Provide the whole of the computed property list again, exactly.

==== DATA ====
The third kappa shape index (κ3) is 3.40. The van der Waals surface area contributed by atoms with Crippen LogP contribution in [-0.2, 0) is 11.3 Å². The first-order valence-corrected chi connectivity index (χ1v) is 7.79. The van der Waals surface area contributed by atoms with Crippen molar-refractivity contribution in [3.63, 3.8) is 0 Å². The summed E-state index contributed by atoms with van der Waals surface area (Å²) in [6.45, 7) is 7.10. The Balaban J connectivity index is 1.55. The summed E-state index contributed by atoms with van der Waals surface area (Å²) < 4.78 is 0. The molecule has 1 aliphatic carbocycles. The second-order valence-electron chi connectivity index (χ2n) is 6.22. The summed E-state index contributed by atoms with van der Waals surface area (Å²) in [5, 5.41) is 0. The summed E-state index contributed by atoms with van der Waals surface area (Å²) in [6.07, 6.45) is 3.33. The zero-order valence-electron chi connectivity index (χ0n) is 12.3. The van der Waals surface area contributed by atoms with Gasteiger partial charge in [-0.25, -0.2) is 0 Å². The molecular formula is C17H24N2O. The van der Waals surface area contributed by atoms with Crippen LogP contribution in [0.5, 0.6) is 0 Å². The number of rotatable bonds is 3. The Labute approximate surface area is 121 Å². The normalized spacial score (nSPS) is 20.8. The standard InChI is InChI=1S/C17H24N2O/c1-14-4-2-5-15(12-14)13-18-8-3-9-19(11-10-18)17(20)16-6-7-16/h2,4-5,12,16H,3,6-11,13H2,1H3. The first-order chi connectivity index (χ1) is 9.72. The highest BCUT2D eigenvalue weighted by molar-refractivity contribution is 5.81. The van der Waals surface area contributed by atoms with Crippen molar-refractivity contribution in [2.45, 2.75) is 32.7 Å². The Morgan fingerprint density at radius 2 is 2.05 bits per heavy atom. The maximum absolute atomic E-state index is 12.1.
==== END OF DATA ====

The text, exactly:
The third kappa shape index (κ3) is 3.40. The van der Waals surface area contributed by atoms with Crippen LogP contribution in [-0.2, 0) is 11.3 Å². The first-order valence-corrected chi connectivity index (χ1v) is 7.79. The van der Waals surface area contributed by atoms with Crippen molar-refractivity contribution in [3.63, 3.8) is 0 Å². The summed E-state index contributed by atoms with van der Waals surface area (Å²) in [6.45, 7) is 7.10. The Balaban J connectivity index is 1.55. The summed E-state index contributed by atoms with van der Waals surface area (Å²) < 4.78 is 0. The molecule has 1 aliphatic carbocycles. The second-order valence-electron chi connectivity index (χ2n) is 6.22. The summed E-state index contributed by atoms with van der Waals surface area (Å²) in [5, 5.41) is 0. The summed E-state index contributed by atoms with van der Waals surface area (Å²) in [6.07, 6.45) is 3.33. The zero-order valence-electron chi connectivity index (χ0n) is 12.3. The van der Waals surface area contributed by atoms with Gasteiger partial charge in [-0.25, -0.2) is 0 Å². The molecular formula is C17H24N2O. The van der Waals surface area contributed by atoms with Crippen LogP contribution in [0.5, 0.6) is 0 Å². The number of rotatable bonds is 3. The Labute approximate surface area is 121 Å². The normalized spacial score (nSPS) is 20.8. The standard InChI is InChI=1S/C17H24N2O/c1-14-4-2-5-15(12-14)13-18-8-3-9-19(11-10-18)17(20)16-6-7-16/h2,4-5,12,16H,3,6-11,13H2,1H3. The first-order chi connectivity index (χ1) is 9.72. The highest BCUT2D eigenvalue weighted by molar-refractivity contribution is 5.81. The van der Waals surface area contributed by atoms with Crippen molar-refractivity contribution in [2.45, 2.75) is 32.7 Å². The Morgan fingerprint density at radius 2 is 2.05 bits per heavy atom. The maximum absolute atomic E-state index is 12.1.